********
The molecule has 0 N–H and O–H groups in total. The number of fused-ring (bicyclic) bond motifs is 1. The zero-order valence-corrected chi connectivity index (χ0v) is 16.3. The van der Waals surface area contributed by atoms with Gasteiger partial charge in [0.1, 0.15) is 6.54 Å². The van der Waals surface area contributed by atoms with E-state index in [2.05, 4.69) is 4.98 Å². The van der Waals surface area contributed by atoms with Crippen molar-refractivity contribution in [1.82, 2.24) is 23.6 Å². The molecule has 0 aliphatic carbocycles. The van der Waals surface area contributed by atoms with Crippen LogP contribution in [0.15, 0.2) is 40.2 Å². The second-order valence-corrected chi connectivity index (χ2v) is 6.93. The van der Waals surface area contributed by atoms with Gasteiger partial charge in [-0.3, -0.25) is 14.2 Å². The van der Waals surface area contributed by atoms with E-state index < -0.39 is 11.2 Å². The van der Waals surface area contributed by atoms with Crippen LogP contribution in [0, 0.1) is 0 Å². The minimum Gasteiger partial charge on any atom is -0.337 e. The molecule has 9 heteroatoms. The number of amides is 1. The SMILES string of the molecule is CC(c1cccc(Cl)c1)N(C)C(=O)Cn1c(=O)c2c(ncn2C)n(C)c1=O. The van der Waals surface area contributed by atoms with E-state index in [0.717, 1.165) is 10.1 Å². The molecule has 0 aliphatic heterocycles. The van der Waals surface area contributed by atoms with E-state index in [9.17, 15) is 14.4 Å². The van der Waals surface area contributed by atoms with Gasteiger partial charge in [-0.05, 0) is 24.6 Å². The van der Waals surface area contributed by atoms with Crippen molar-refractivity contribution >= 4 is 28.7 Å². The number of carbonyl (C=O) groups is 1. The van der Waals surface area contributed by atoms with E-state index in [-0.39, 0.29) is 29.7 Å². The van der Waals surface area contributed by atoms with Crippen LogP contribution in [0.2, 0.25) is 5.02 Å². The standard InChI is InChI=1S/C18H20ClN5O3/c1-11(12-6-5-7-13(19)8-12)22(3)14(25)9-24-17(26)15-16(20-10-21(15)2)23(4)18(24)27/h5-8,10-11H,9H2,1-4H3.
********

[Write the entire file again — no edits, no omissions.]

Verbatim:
The molecule has 0 N–H and O–H groups in total. The number of fused-ring (bicyclic) bond motifs is 1. The zero-order valence-corrected chi connectivity index (χ0v) is 16.3. The van der Waals surface area contributed by atoms with Gasteiger partial charge in [0.1, 0.15) is 6.54 Å². The van der Waals surface area contributed by atoms with E-state index in [2.05, 4.69) is 4.98 Å². The van der Waals surface area contributed by atoms with Crippen molar-refractivity contribution in [1.82, 2.24) is 23.6 Å². The molecule has 0 aliphatic carbocycles. The van der Waals surface area contributed by atoms with Crippen LogP contribution in [0.15, 0.2) is 40.2 Å². The second-order valence-corrected chi connectivity index (χ2v) is 6.93. The van der Waals surface area contributed by atoms with Gasteiger partial charge in [-0.3, -0.25) is 14.2 Å². The van der Waals surface area contributed by atoms with E-state index < -0.39 is 11.2 Å². The van der Waals surface area contributed by atoms with Crippen LogP contribution in [0, 0.1) is 0 Å². The minimum Gasteiger partial charge on any atom is -0.337 e. The molecule has 9 heteroatoms. The number of amides is 1. The SMILES string of the molecule is CC(c1cccc(Cl)c1)N(C)C(=O)Cn1c(=O)c2c(ncn2C)n(C)c1=O. The van der Waals surface area contributed by atoms with E-state index in [0.717, 1.165) is 10.1 Å². The molecule has 0 aliphatic heterocycles. The van der Waals surface area contributed by atoms with E-state index in [9.17, 15) is 14.4 Å². The van der Waals surface area contributed by atoms with Gasteiger partial charge in [-0.05, 0) is 24.6 Å². The van der Waals surface area contributed by atoms with Crippen molar-refractivity contribution >= 4 is 28.7 Å². The number of carbonyl (C=O) groups is 1. The van der Waals surface area contributed by atoms with E-state index in [-0.39, 0.29) is 29.7 Å². The van der Waals surface area contributed by atoms with Crippen LogP contribution in [0.2, 0.25) is 5.02 Å². The standard InChI is InChI=1S/C18H20ClN5O3/c1-11(12-6-5-7-13(19)8-12)22(3)14(25)9-24-17(26)15-16(20-10-21(15)2)23(4)18(24)27/h5-8,10-11H,9H2,1-4H3.